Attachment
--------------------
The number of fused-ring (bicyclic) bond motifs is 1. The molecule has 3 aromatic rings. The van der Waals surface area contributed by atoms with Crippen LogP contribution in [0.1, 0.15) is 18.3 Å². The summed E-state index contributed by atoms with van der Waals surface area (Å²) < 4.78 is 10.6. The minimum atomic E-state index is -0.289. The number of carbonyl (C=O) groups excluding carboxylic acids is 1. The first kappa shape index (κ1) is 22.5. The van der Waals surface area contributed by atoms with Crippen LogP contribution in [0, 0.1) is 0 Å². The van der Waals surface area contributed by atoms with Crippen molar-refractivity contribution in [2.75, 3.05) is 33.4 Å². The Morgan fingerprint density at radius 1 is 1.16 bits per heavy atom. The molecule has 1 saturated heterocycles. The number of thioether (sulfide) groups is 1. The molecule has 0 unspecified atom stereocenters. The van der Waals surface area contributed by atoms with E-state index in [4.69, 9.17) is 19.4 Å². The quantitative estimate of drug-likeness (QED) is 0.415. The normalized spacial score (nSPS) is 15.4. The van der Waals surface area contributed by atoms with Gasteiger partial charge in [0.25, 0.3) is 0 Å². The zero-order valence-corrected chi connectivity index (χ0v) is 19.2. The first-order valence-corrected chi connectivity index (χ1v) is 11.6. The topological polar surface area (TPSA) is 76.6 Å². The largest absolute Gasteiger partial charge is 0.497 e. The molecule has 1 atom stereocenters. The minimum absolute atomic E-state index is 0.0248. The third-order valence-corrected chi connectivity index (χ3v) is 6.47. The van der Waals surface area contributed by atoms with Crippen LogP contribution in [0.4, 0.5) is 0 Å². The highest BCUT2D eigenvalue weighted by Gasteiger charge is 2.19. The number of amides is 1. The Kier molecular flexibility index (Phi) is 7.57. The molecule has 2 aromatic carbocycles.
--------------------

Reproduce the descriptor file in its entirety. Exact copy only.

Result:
The number of fused-ring (bicyclic) bond motifs is 1. The molecule has 3 aromatic rings. The van der Waals surface area contributed by atoms with Crippen LogP contribution in [0.1, 0.15) is 18.3 Å². The summed E-state index contributed by atoms with van der Waals surface area (Å²) < 4.78 is 10.6. The minimum atomic E-state index is -0.289. The number of carbonyl (C=O) groups excluding carboxylic acids is 1. The first kappa shape index (κ1) is 22.5. The van der Waals surface area contributed by atoms with Crippen LogP contribution in [0, 0.1) is 0 Å². The van der Waals surface area contributed by atoms with Crippen molar-refractivity contribution in [2.75, 3.05) is 33.4 Å². The Morgan fingerprint density at radius 1 is 1.16 bits per heavy atom. The molecule has 1 saturated heterocycles. The number of thioether (sulfide) groups is 1. The molecule has 0 unspecified atom stereocenters. The van der Waals surface area contributed by atoms with E-state index in [4.69, 9.17) is 19.4 Å². The quantitative estimate of drug-likeness (QED) is 0.415. The normalized spacial score (nSPS) is 15.4. The van der Waals surface area contributed by atoms with Gasteiger partial charge in [0.25, 0.3) is 0 Å². The zero-order valence-corrected chi connectivity index (χ0v) is 19.2. The first-order valence-corrected chi connectivity index (χ1v) is 11.6. The topological polar surface area (TPSA) is 76.6 Å². The largest absolute Gasteiger partial charge is 0.497 e. The molecule has 1 atom stereocenters. The minimum absolute atomic E-state index is 0.0248. The third-order valence-corrected chi connectivity index (χ3v) is 6.47. The van der Waals surface area contributed by atoms with Crippen LogP contribution in [0.4, 0.5) is 0 Å². The highest BCUT2D eigenvalue weighted by Gasteiger charge is 2.19. The number of amides is 1. The Kier molecular flexibility index (Phi) is 7.57. The molecule has 2 aromatic carbocycles.